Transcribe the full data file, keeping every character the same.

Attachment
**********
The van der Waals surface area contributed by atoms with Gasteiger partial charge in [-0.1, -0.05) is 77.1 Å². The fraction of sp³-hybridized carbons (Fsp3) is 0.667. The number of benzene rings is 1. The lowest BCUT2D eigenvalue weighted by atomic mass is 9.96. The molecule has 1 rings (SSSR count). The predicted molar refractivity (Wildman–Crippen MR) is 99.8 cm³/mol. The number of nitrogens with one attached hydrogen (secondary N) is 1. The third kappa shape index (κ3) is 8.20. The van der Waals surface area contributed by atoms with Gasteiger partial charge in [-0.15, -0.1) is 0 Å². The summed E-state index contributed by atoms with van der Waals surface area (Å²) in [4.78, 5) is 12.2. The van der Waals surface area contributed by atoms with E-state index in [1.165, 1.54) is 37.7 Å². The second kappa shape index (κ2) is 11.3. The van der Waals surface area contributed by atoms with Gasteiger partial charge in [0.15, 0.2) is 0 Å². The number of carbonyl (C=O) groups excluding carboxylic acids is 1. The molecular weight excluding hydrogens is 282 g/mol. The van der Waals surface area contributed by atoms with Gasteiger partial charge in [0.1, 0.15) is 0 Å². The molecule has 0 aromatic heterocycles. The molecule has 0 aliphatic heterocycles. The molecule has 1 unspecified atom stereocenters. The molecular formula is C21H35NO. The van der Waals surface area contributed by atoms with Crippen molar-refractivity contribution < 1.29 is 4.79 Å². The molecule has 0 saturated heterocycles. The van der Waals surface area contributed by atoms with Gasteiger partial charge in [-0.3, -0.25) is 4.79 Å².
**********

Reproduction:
The van der Waals surface area contributed by atoms with Gasteiger partial charge in [-0.1, -0.05) is 77.1 Å². The fraction of sp³-hybridized carbons (Fsp3) is 0.667. The number of benzene rings is 1. The lowest BCUT2D eigenvalue weighted by atomic mass is 9.96. The molecule has 1 rings (SSSR count). The predicted molar refractivity (Wildman–Crippen MR) is 99.8 cm³/mol. The number of nitrogens with one attached hydrogen (secondary N) is 1. The third kappa shape index (κ3) is 8.20. The van der Waals surface area contributed by atoms with Gasteiger partial charge in [-0.15, -0.1) is 0 Å². The summed E-state index contributed by atoms with van der Waals surface area (Å²) in [4.78, 5) is 12.2. The van der Waals surface area contributed by atoms with E-state index in [1.165, 1.54) is 37.7 Å². The second kappa shape index (κ2) is 11.3. The van der Waals surface area contributed by atoms with Gasteiger partial charge in [0.15, 0.2) is 0 Å². The number of carbonyl (C=O) groups excluding carboxylic acids is 1. The molecular weight excluding hydrogens is 282 g/mol. The van der Waals surface area contributed by atoms with Gasteiger partial charge in [0.1, 0.15) is 0 Å². The molecule has 0 aromatic heterocycles. The molecule has 0 aliphatic heterocycles. The molecule has 1 unspecified atom stereocenters. The molecular formula is C21H35NO. The van der Waals surface area contributed by atoms with Crippen molar-refractivity contribution < 1.29 is 4.79 Å². The molecule has 0 saturated heterocycles. The van der Waals surface area contributed by atoms with Gasteiger partial charge in [-0.3, -0.25) is 4.79 Å².